Shepherding in the Tatra and other Polish mountains

Autumn morning, I’m sitting in the kitchen and sipping coffee. Suddenly I hear gentle buzzing, with time the sound becomes clearer. I look out the window and see a flock of sheep moving along the road towards the nearby meadows. Small bells tinkle hung on the neck of each sheep. Ah, the owner is leading his herd to the pasture. Grazing season, which traditionally runs from April 23 (St. Wojciech day) to September 29 (St. Michael the Archangel day) is already completed – the sheep descended from the Tatra mountain pastures. Now they are driven only on the foothill meadows.

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Pastoral customs, traditions, techniques and equipment came to the Polish mountains from the south. They were strongly influenced by Vlachs – nomadic people coming from the Balkan area, who in the early Middle Ages began centuries long pilgrimage to the north. Nomads assimilated with the inhabitants of the Carpathian range and taught them new skills. Pastoral way of life came upon a breeding ground – difficult natural conditions (harsh climate and poor soil) favoured more animal husbandry than cereal farming. Shepherding started to develop in the Tatra and other Polish mountains.

What did the traditional pastoral season look like?

Each owner wanted to send his sheep to the mountain pasture for summer. It would entail leaving the household for several months, what was impossible. Therefore the function of baca (the main shepherd) was established – a man to whom farmers entrusted their flocks for summer time grazing. Baca was choosing some helpers – younger shepherds and set off to the mountain pastures owned by the village. Walking to the pastures called redyk could last even several days, depending on how far from the mountains the village was located. On a pasturage shepherds lived in a wooden hut called bacówka. Apart from grazing they were protecting sheep from predators or getting lost and manufacturing products from sheep’s milk. The best known are three types of cheese – oscypek, bundz and bryndza. Grazing was terminated with autumn redyk – sheep descent from the mountains. It was a very solemn event, accompanied by singing and music. Then the main shepherd settled up with sheep owners and returned them their flocks. Children welcoming redyk were receiving little pieces of cheese in the shapes of animals. Many traditions and superstitions associated with the pastoral season come from a borderline between religion and pagan beliefs. They are subject of a number of ethnographic research nowadays.

What about shepherding in the Polish mountains today?

History of individual pastoral areas and its influence on contemporary sheep grazing caused diversification of shepherding in different regions of Poland. Idyllic view with sheep in the mountain pastures is not as common as it was in the past. Nevertheless we can still meet shepherds or even visit their huts while hiking on the mountain trails in Gorce, Beskids or Pieniny. In some areas (eg in the Bieszczady Mountains) the aim is to renew the tradition of pastoralism.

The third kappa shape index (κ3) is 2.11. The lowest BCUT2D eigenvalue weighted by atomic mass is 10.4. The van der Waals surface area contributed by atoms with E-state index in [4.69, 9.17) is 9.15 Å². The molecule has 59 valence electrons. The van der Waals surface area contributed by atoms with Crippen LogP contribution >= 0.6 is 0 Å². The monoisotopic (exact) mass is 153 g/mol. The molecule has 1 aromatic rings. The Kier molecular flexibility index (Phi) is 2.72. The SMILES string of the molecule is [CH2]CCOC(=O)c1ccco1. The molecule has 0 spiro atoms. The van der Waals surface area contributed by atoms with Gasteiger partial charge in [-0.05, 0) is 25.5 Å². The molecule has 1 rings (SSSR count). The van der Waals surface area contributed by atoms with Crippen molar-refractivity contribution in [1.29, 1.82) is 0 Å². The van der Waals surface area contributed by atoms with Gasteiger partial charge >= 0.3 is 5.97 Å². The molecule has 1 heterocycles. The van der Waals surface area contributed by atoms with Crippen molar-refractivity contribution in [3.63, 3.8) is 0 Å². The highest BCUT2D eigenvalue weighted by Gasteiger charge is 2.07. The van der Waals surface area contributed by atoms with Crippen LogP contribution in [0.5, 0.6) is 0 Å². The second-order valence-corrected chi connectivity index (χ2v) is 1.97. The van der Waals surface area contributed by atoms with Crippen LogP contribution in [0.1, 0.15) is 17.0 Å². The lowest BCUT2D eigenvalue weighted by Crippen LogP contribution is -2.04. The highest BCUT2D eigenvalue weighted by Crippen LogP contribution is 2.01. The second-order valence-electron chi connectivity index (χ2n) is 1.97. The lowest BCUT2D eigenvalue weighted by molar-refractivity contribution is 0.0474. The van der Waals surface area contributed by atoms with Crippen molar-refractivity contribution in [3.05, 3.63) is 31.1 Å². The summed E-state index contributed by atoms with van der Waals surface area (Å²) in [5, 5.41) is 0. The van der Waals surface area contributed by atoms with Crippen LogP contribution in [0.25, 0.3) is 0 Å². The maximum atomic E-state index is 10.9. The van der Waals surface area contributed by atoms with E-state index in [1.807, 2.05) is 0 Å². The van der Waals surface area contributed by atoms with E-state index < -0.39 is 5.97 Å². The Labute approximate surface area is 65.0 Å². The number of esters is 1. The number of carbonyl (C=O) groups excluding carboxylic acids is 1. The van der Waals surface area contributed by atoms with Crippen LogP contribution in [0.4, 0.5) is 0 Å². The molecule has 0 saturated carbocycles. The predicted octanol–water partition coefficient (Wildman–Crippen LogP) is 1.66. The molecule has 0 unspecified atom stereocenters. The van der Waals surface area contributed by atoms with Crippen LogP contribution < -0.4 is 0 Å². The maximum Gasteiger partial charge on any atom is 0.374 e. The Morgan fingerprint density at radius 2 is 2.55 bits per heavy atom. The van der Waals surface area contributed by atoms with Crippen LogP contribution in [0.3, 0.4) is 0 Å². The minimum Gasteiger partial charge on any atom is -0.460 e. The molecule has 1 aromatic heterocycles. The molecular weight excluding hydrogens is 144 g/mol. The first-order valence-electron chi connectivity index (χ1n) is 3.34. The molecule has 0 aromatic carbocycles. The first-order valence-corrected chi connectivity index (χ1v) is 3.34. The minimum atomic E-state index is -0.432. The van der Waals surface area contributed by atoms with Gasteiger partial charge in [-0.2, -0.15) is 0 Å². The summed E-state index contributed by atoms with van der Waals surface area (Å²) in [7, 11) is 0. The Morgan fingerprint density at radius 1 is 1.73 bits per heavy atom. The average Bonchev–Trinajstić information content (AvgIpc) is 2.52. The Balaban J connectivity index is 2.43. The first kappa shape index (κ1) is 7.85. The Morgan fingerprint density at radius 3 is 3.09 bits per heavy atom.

In the Tatra Mountains, where shepherding had been completely liquidated due to the nature conservation in the 70’s, it was decided to restore grazing. Decisive influence had cultural issues – perennial relationship between the highlanders and the Tatras and richness of traditions and customs as its effect. In 1981, shepherding returned in a form of so-called Cultural grazing of sheep and cattle in the Tatra Mountains. What does it mean? Under agreements with the Tatra National Park highlanders can graze sheep on some of the clearings. They must, however, obey several rules including speaking in a dialect, wearing the original highlander outfit, whether be assisted by traditional herding dogs – the Polish Tatra sheepdogs. The are many more requirements, but thanks to them we can  learn more about old customs and try products prepared according to original recipes.

Extremely interesting event is the Carpathian Sheep Transhumance organized for the first time in 2013. It is an international project aimed at meeting people involved in shepherding across the whole Carpathian range linked together with an exchange of experiences. This is the traditional wander of shepherds and flocks through the mountain area of the Carpathian countries – Romania, Ukraine, Poland, Slovakia and Czech Republic. The trail is about 1,200 kilometers long (10-15 kilometers a day) and takes place between May and September. The wander is accompanied by various events.

Dusk, the day is slowly coming to the end. I hear the tinkling sound again… The sheep are coming back to the pen for the night.


Photo © Andrzej Sliwinski